I owe my writing career to my little brother, Jamie. I sometimes deny this when I’m talking to him, because he sees it as an excuse to ask for all my royalties. But it’s true. I’ve always been a writer, ever since I can remember – I’ve still got a copy of my first book, which I wrote when I was six or seven – but without Jamie I’m not sure if I’d ever have had a novel published. I certainly don’t think I’d be making a living out of my writing now. And I definitely wouldn’t be enjoying it so much!
Jamie was nine when we started writing together. We’ve always been very close, and we would make up our own games and stories on a daily basis. But it wasn’t until the summer holidays in 2005 that we decided to try and write a book. It was Jamie’s idea – we both loved reading, and he wanted to write a story of his own. I thought it was a brilliant idea, so we looked back over all the games we’d played, all the scenarios and characters we’d created, looking for the one that we loved most.
People say that writing is a very solitary profession, one where you talk to yourself and your characters and your cats or your goldfish more than you talk to real people. But it doesn’t have to be. One of the most fun and exciting parts of the writing process is the sharing of ideas, because when you bounce ideas between people they really have a chance to grow, to become more than the sum of their parts. I think that’s especially true when you’re writing with a child, because their imaginations are still blazing, still going through that phase of incredible atomic fission and fusion. Nothing is impossible to a child, there are no rules, the universe is literally theirs to play with. Creating a story with a young co-writer opens up possibilities that never would have existed if you were writing by yourself.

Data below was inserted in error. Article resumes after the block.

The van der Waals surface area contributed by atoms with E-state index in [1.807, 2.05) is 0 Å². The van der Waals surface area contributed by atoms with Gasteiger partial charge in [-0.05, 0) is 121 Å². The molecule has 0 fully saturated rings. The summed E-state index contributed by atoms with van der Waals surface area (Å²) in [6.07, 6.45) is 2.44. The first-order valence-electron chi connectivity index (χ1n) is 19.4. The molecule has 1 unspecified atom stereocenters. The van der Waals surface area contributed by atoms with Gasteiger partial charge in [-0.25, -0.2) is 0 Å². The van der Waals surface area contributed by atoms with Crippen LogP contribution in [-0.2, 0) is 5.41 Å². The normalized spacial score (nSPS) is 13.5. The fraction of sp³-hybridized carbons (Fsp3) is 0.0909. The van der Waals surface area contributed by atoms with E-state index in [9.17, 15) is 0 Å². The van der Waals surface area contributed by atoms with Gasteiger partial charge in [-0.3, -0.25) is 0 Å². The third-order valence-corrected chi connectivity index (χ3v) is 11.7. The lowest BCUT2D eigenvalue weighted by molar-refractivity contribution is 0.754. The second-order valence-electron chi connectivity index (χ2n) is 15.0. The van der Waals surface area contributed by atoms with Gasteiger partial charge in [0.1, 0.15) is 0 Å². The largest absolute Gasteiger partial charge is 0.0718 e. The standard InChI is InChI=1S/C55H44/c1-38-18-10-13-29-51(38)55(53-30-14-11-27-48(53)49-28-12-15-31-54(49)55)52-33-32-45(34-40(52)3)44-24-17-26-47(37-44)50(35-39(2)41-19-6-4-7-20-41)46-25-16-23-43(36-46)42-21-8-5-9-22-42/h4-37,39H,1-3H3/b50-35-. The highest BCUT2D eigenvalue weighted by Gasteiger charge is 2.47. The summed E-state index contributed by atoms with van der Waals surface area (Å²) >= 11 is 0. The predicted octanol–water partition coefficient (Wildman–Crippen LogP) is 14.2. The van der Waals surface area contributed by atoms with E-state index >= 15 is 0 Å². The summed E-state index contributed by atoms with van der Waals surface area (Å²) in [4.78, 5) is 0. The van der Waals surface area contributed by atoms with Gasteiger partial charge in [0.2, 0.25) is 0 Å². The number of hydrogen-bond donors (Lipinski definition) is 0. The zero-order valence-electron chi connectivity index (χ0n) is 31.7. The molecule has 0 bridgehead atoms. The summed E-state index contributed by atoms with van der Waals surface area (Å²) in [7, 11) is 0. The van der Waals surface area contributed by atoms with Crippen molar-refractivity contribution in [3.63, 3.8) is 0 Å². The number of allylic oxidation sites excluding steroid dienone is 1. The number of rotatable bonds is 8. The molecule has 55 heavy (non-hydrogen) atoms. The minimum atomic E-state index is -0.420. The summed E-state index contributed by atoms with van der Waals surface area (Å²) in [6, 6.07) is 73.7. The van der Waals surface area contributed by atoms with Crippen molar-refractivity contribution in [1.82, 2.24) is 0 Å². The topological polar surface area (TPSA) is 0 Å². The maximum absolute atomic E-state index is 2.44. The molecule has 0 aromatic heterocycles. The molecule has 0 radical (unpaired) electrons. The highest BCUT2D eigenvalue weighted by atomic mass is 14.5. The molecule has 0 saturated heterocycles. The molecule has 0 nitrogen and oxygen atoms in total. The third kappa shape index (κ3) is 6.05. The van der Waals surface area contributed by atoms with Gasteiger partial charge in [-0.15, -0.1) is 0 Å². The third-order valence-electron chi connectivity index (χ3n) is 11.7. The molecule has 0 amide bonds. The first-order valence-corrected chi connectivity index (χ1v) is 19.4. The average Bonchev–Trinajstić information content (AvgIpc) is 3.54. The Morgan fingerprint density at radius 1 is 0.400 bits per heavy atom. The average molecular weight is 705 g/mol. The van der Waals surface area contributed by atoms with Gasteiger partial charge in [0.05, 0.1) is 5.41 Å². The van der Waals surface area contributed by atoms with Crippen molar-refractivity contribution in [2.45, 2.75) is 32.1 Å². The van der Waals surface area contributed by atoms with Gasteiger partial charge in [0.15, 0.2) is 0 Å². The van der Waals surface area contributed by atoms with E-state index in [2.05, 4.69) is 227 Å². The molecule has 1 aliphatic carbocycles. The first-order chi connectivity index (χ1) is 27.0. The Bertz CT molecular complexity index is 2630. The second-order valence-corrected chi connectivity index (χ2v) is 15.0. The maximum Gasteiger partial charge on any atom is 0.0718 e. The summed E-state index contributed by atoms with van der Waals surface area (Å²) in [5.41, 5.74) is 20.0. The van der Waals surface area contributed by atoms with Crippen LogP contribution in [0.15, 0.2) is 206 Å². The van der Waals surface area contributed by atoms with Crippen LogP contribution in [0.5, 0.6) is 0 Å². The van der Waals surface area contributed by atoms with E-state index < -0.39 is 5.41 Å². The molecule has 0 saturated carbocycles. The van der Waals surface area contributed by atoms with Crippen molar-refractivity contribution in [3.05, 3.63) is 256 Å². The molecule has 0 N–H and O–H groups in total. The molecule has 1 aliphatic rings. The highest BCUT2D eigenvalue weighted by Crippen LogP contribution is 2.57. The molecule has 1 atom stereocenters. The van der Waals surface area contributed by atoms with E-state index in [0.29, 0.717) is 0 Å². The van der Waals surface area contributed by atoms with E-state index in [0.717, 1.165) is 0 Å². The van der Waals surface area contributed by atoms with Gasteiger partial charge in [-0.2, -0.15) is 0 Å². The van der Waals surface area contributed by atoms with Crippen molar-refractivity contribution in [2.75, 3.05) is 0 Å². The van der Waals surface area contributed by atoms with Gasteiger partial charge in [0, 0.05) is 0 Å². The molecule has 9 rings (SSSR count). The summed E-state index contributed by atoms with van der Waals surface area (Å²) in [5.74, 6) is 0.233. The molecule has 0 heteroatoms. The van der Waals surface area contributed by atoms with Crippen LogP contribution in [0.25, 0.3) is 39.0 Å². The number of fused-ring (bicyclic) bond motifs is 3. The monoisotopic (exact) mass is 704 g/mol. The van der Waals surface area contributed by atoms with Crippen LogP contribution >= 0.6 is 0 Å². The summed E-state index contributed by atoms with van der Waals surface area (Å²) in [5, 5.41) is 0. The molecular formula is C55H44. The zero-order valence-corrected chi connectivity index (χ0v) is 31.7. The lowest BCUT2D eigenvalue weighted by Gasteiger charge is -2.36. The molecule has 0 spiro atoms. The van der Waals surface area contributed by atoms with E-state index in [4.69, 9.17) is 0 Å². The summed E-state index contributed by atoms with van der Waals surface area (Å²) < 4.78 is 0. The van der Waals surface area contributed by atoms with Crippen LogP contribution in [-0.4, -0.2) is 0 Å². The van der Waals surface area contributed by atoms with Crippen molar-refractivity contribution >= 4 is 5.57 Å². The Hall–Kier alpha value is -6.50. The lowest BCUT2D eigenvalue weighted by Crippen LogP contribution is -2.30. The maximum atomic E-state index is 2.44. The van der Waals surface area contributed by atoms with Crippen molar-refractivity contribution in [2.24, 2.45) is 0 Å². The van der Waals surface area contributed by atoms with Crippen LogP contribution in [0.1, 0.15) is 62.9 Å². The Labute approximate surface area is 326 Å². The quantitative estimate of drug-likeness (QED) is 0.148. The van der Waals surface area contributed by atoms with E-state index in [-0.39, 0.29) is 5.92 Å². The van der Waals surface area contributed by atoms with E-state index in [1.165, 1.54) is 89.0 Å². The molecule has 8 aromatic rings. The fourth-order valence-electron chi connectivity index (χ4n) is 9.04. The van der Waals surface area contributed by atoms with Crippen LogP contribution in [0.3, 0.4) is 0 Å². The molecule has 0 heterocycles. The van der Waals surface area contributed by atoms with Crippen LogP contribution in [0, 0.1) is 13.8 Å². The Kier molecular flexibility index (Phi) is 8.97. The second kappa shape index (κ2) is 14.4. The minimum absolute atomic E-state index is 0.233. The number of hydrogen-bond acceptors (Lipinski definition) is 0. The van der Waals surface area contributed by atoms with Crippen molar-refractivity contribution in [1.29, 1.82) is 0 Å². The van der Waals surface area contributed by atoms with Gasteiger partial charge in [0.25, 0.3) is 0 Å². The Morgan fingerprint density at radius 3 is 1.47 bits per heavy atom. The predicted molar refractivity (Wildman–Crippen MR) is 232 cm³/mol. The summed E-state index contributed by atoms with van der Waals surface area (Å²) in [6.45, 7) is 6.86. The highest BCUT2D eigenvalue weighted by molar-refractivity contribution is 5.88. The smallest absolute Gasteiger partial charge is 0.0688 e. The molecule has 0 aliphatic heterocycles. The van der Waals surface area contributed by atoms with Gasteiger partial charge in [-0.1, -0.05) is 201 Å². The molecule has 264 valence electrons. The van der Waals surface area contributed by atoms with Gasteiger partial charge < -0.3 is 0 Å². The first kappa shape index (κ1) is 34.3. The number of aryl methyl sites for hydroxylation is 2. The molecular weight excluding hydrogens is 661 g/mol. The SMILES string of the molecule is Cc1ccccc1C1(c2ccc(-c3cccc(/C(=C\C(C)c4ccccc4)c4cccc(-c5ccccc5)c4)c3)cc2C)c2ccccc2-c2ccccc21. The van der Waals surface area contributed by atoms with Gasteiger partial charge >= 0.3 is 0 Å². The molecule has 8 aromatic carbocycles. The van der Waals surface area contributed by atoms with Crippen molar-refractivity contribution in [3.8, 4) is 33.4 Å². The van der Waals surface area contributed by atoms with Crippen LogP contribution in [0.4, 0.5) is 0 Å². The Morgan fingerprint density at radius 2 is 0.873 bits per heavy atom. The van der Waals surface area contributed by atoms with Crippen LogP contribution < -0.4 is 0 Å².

So Jamie and I came up with an idea for our first book, The Inventors – two inventors who have to save the world from an evil genius. We set to work immediately, deciding who our heroes and our villains were going to be, thinking about what could happen to them, what kind of trouble they’d get into, how they’d meet the bad guy, who their friends and family were, what kinds of clothes they wore, what they liked and what they hated, everything! The more we chatted, the more the world of the story began to take shape around us. One of us would have an idea, then the other would run with it, turning it into something different then passing it back. These little flashes of inspiration would go through a wonderful process of evolution, becoming things that neither of us would have dreamed of on our own. Our fictional world came to life because we were sharing it, because we were building it together.
We were also living it. Jamie wanted the story to be as real as possible, so he decided to become an inventor himself while we wrote it. He was only nine, but he loved building and experimenting with things and he had the ambitious goal of attempting to create every single invention in the book for real. I thought it was a great idea. The most important thing when you’re writing is to know your characters as well as you can – better than you know your friends, maybe even better than you know yourself. And what better way to get into the mind of your protagonists than to actually live their life!